Beyond the Bison: Serena Williams and the U.S. Open

Isabelle Hinckley, Staff Writer

After the impressive debut of a new retractable roof over Arthur Ashe Stadium, there is one thing on every tennis fan’s mind: the U.S. Open. Serena Williams will compete in the tournament where she is not only ranked No. 1, but also chases a record 23rd Grand Slam title. Will Williams remain atop her throne? Or will a new generation of American tennis prodigies take over?

Despite falling short in the Rio Olympics this summer, Williams is sure to deliver an exciting match. Williams is currently recovering from a shoulder injury that inhibited her participation in the Western & Southern Open in Cincinnati in August. Her performance in the U.S. Open will be very telling as to whether she has fully recovered from her injury and can reassure her position as No. 1 in the world.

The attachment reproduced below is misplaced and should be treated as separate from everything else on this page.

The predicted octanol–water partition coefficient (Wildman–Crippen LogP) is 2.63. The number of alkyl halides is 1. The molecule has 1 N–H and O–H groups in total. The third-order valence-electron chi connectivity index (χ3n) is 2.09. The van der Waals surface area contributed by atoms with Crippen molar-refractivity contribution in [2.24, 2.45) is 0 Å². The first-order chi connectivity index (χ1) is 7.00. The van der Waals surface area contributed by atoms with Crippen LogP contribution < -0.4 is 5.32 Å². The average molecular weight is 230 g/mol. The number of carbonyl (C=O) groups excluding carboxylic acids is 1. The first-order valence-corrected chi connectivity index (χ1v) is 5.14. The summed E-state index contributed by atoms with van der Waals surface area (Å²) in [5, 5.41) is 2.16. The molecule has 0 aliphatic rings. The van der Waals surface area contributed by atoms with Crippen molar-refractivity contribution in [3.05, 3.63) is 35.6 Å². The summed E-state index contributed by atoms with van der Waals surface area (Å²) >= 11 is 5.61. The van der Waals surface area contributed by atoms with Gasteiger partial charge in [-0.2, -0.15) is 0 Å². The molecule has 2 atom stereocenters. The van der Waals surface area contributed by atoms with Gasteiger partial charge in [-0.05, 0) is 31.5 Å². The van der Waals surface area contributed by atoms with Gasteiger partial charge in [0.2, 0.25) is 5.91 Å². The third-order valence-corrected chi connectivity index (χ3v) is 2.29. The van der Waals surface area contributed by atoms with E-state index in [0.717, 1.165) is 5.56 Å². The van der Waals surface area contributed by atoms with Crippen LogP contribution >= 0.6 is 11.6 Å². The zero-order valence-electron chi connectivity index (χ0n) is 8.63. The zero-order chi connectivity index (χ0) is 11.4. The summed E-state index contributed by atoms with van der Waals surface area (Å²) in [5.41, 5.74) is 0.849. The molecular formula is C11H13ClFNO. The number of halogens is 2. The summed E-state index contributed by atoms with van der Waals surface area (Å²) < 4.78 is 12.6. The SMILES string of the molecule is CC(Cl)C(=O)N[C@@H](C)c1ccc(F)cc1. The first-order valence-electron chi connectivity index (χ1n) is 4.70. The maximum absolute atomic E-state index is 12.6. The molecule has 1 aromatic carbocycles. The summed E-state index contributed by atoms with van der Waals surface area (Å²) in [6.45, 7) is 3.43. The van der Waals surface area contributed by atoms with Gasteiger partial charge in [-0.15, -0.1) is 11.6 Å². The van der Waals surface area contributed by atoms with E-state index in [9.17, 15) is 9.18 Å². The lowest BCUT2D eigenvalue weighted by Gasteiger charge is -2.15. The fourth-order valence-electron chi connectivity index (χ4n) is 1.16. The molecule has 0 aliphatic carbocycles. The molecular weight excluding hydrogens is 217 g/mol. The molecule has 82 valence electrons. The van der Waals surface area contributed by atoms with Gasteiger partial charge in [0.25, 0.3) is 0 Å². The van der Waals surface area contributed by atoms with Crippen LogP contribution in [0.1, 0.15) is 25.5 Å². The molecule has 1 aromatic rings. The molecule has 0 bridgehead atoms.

The U.S. Open is the fourth and last Grand Slam tournament of the year where the best of the best compete in their final annual matches. It began in 1881 as the U.S. National Championship and was held at the Newport Casino in Newport, R.I. Over a century later, this same prestigious tournament continues in a different location.

In 1997, Arthur Ashe Stadium was constructed and became the world’s largest tennis-specific stadium. To better envision its monumental size, every University student could fit in the stadium—six times over. Over the years, the U.S. Open has been played on three different surfaces: grass, clay, and hard court. Only one man, Jimmy Connors, has won on all three surfaces.

With so much on the line for Williams and so many traditions that have gone on to enrich the world of tennis, this year’s U.S. Open is sure to entertain as well as mark its place in history.

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